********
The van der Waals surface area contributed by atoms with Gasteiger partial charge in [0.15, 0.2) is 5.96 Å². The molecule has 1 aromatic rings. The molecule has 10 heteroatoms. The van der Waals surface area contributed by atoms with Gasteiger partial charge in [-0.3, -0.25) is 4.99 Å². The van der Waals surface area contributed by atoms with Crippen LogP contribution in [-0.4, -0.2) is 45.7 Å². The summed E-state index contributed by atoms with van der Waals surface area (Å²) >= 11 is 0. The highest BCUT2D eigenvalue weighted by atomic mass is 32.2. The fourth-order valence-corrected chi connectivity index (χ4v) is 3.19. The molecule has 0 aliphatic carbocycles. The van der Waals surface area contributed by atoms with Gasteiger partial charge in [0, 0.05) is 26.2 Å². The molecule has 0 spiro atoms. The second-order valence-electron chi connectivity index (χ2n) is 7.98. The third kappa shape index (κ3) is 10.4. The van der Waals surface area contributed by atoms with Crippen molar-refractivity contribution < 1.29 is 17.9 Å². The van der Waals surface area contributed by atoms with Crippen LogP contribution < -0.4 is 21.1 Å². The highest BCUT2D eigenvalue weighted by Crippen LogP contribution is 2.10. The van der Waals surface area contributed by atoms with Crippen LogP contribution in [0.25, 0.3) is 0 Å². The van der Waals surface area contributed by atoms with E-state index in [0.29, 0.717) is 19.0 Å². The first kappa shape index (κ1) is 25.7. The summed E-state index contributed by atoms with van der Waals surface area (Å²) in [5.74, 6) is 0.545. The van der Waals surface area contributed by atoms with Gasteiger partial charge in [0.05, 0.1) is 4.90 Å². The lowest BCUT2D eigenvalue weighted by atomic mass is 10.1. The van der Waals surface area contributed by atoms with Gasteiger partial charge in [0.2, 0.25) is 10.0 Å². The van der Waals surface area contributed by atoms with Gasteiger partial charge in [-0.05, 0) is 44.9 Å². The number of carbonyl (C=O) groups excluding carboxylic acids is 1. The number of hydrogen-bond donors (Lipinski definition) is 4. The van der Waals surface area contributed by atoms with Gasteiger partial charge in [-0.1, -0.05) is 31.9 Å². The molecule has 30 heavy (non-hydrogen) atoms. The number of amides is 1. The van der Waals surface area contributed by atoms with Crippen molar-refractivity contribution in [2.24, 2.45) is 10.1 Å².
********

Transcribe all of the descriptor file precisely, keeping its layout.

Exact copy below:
The van der Waals surface area contributed by atoms with Gasteiger partial charge in [0.15, 0.2) is 5.96 Å². The molecule has 1 aromatic rings. The molecule has 10 heteroatoms. The van der Waals surface area contributed by atoms with Gasteiger partial charge in [-0.3, -0.25) is 4.99 Å². The van der Waals surface area contributed by atoms with Crippen LogP contribution in [-0.4, -0.2) is 45.7 Å². The summed E-state index contributed by atoms with van der Waals surface area (Å²) >= 11 is 0. The highest BCUT2D eigenvalue weighted by atomic mass is 32.2. The fourth-order valence-corrected chi connectivity index (χ4v) is 3.19. The molecule has 0 aliphatic carbocycles. The van der Waals surface area contributed by atoms with Gasteiger partial charge in [0, 0.05) is 26.2 Å². The molecule has 0 spiro atoms. The second-order valence-electron chi connectivity index (χ2n) is 7.98. The third kappa shape index (κ3) is 10.4. The van der Waals surface area contributed by atoms with Crippen molar-refractivity contribution < 1.29 is 17.9 Å². The van der Waals surface area contributed by atoms with Crippen LogP contribution < -0.4 is 21.1 Å². The highest BCUT2D eigenvalue weighted by Crippen LogP contribution is 2.10. The van der Waals surface area contributed by atoms with Crippen LogP contribution in [0.25, 0.3) is 0 Å². The van der Waals surface area contributed by atoms with E-state index in [0.29, 0.717) is 19.0 Å². The first kappa shape index (κ1) is 25.7. The summed E-state index contributed by atoms with van der Waals surface area (Å²) in [5.74, 6) is 0.545. The van der Waals surface area contributed by atoms with Gasteiger partial charge in [0.05, 0.1) is 4.90 Å². The lowest BCUT2D eigenvalue weighted by atomic mass is 10.1. The van der Waals surface area contributed by atoms with Gasteiger partial charge in [0.2, 0.25) is 10.0 Å². The van der Waals surface area contributed by atoms with Gasteiger partial charge in [-0.05, 0) is 44.9 Å². The number of carbonyl (C=O) groups excluding carboxylic acids is 1. The number of hydrogen-bond donors (Lipinski definition) is 4. The van der Waals surface area contributed by atoms with Gasteiger partial charge in [-0.1, -0.05) is 31.9 Å². The molecule has 30 heavy (non-hydrogen) atoms. The number of amides is 1. The van der Waals surface area contributed by atoms with Crippen molar-refractivity contribution in [2.24, 2.45) is 10.1 Å².